Rare fish, found only in Perry County, sheds light on improved water quality
A rare cave-dwelling fish is shedding new light on how farmers are improving water quality through cover crops and nutrient management.
University of Missouri Extension and the Missouri Department of Conservation (MDC) say new nests of grotto sculpin are growing in caves in southeastern Missouri.
The small, endangered fish lives only in Perry County caves. MDC biologists recently found 11 egg nests in seven of the county’s 15 major caves. MDC has researched grotto sculpin for more than a decade.
MU Extension natural resources engineer Frank Wideman says improved water quality likely accounts for the increased numbers. This is the first time MDC found reproduction of the fish deep within the caves. Adapted to live in the dark, the rare fish is pale from lack of pigment and may have small eyes.
Wideman helps farmers learn how to keep pollutants from reaching the water system through practices such as cover crops and improved nutrient management.
About three-fourths of the water in Perry County’s karst lands passes through channels in the rock of the county’s vast underground cave system. Streams and sinkholes feed into the caves.
The Perryville area contains “tens of thousands, if not hundreds of thousands, of sinkholes,” Wideman says. Sinkholes, dips in the land’s surface, carry runoff surface water to cave passages and underground streams.
Perry County’s karst land area includes springs and three creeks are the outlets for the underground water system. Some sinkholes and creeks go both ways. Heavy rainfall causes flash flooding, making the area’s caves unsafe and uncertain for spelunkers. These events also rush farm chemicals and soil into the water system.
Farmers in Perry County work to improve the county’s water through no-till cropping systems, cover crops and nutrient management, Wideman says.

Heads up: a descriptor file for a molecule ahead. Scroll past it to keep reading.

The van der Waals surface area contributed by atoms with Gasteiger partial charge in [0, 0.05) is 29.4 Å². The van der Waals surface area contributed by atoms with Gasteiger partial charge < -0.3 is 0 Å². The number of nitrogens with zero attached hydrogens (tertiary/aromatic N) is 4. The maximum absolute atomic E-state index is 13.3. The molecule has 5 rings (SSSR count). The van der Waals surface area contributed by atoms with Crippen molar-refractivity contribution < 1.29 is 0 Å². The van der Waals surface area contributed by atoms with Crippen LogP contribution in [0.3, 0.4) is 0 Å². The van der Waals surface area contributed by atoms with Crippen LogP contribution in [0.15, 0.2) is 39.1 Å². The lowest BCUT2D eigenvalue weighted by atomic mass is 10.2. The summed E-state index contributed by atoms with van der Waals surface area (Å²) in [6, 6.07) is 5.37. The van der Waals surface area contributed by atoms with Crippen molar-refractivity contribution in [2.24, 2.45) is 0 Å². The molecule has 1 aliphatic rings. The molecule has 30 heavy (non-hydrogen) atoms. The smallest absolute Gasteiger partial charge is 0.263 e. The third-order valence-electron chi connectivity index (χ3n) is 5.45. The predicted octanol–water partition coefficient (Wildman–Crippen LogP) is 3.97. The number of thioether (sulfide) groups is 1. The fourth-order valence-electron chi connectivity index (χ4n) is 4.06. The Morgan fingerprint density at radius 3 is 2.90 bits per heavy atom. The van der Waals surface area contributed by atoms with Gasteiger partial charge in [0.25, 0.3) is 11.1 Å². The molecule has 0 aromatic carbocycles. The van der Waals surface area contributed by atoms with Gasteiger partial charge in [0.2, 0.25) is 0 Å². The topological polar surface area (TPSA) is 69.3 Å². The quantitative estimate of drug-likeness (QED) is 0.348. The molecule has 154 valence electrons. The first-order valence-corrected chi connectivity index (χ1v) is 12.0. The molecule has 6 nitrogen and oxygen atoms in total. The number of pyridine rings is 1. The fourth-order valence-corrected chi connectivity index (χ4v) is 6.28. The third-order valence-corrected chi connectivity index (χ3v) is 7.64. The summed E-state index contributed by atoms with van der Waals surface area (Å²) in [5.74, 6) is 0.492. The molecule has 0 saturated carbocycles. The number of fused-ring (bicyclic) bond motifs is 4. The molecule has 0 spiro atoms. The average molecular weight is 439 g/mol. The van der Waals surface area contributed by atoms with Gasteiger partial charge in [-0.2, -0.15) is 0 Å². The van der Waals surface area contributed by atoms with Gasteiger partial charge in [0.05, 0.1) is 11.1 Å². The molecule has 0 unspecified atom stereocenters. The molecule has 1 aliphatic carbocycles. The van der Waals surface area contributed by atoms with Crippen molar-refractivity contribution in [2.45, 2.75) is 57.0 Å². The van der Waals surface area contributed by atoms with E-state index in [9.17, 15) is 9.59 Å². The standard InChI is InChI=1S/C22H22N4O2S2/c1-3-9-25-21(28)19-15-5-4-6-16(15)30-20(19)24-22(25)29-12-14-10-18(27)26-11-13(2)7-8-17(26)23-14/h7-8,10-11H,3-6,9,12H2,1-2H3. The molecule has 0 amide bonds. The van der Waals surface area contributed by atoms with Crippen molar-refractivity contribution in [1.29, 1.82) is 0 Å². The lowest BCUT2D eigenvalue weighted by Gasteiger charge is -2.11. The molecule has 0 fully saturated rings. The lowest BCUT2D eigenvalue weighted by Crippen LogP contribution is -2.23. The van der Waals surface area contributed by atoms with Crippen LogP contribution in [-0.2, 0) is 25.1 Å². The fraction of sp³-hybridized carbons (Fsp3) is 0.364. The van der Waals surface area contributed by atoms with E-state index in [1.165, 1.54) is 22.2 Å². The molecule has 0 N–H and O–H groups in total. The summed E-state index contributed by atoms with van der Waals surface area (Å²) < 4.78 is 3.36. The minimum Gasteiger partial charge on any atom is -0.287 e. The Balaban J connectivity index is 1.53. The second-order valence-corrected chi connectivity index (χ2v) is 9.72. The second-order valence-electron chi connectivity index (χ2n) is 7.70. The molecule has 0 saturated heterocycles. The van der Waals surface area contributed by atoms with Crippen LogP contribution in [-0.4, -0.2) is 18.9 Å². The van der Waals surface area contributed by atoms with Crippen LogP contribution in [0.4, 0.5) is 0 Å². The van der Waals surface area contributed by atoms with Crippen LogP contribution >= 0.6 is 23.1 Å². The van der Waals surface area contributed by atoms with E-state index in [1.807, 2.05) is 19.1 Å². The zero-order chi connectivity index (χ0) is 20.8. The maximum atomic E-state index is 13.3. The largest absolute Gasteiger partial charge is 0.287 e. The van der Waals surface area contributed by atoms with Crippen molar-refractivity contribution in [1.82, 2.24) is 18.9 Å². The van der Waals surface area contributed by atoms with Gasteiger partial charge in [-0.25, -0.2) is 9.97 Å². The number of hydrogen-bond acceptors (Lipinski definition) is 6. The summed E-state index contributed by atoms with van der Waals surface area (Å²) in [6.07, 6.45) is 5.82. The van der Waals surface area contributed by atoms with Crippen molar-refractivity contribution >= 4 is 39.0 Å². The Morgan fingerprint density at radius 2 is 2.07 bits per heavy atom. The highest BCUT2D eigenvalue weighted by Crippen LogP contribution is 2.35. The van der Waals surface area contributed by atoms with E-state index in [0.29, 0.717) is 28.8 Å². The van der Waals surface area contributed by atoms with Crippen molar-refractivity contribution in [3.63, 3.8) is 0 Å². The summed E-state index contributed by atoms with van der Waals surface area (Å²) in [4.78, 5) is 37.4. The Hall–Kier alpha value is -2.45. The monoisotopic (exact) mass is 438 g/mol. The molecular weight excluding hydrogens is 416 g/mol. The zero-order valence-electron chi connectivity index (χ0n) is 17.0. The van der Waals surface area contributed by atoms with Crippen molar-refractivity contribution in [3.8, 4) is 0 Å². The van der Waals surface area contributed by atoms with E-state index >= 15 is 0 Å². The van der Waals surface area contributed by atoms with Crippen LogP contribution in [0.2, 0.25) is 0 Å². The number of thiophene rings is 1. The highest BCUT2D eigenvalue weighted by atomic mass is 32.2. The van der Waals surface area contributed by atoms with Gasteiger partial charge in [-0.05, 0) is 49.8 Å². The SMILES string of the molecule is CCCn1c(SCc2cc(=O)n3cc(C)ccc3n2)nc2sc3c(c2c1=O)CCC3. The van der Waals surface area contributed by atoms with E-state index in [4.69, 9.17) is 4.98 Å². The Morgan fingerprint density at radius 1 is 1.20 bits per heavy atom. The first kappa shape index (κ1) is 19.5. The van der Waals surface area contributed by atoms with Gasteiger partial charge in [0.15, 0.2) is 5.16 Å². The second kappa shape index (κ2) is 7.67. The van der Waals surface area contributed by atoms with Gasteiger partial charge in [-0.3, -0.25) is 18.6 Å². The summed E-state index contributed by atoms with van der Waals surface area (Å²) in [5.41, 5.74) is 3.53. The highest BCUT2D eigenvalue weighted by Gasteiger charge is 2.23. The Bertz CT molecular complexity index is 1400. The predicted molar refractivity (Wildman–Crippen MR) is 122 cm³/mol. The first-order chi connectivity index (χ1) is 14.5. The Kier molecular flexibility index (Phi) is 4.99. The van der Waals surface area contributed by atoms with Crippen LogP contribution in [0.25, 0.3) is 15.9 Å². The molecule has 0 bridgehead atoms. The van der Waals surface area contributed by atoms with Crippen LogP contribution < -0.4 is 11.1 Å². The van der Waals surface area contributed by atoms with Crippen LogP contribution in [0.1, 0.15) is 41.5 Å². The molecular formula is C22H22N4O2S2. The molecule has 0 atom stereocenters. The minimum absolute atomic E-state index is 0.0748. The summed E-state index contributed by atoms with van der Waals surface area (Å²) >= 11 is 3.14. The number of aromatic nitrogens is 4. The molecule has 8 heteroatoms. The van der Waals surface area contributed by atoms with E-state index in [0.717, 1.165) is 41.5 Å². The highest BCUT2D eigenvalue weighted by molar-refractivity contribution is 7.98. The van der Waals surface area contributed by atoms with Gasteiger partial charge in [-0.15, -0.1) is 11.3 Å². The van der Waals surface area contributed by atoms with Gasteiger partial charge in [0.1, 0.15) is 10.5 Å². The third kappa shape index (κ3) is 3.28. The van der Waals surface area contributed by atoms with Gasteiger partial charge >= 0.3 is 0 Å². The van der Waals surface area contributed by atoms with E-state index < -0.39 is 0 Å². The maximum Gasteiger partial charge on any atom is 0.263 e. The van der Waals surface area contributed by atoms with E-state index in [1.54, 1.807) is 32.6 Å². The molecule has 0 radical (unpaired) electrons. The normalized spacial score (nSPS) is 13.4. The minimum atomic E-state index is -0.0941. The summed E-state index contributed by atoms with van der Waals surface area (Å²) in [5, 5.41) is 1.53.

Farmers have stabilized sinkholes by planting cover crops to prevent soil and nutrients from washing through gullies into sinkholes leading to caves. They also plant grass buffer zones as barriers around sinkholes. The grass filters out pollutants before they enter the water system. Wideman estimates that sinkholes are present in almost half of the prime farmland in Perry County and properties within the city of Perryville.
“They might be very useful chemicals in crop fields, but once they are in the cave system, they’re pollutants,” Wideman says.
Wideman says Perry County farmers grew 6,000 acres of cover crops last year as part of a state cost-share program that establishes a Soil and Water Conservation District (SWCD) in each county. MU Extension and its partners, including SWCD and the USDA Natural Resources Conservation Service, offer schools on why and how to grow cover crops. MU Extension strip trials in Perry County and other parts of the state help researchers study what works best for specific crops and regions.
Increased awareness extends beyond the rural community, Wideman says. Perryville city officials practice safe drainage. They encourage lawn owners to bag their grass clippings for pickup to keep nitrogen in the clippings from entering the water system. They work with automotive and manufacturing businesses to encourage safe chemical disposal.
City parks contain covered barriers over sinkholes to prevent park visitors from falling into the caves and running water below. The flow of good-quality running water can be heard through the barriers thanks to partnerships between MU Extension, SCWD, the city of Perryville and others, Wideman says.
Source: Frank Wideman, 573-547-4504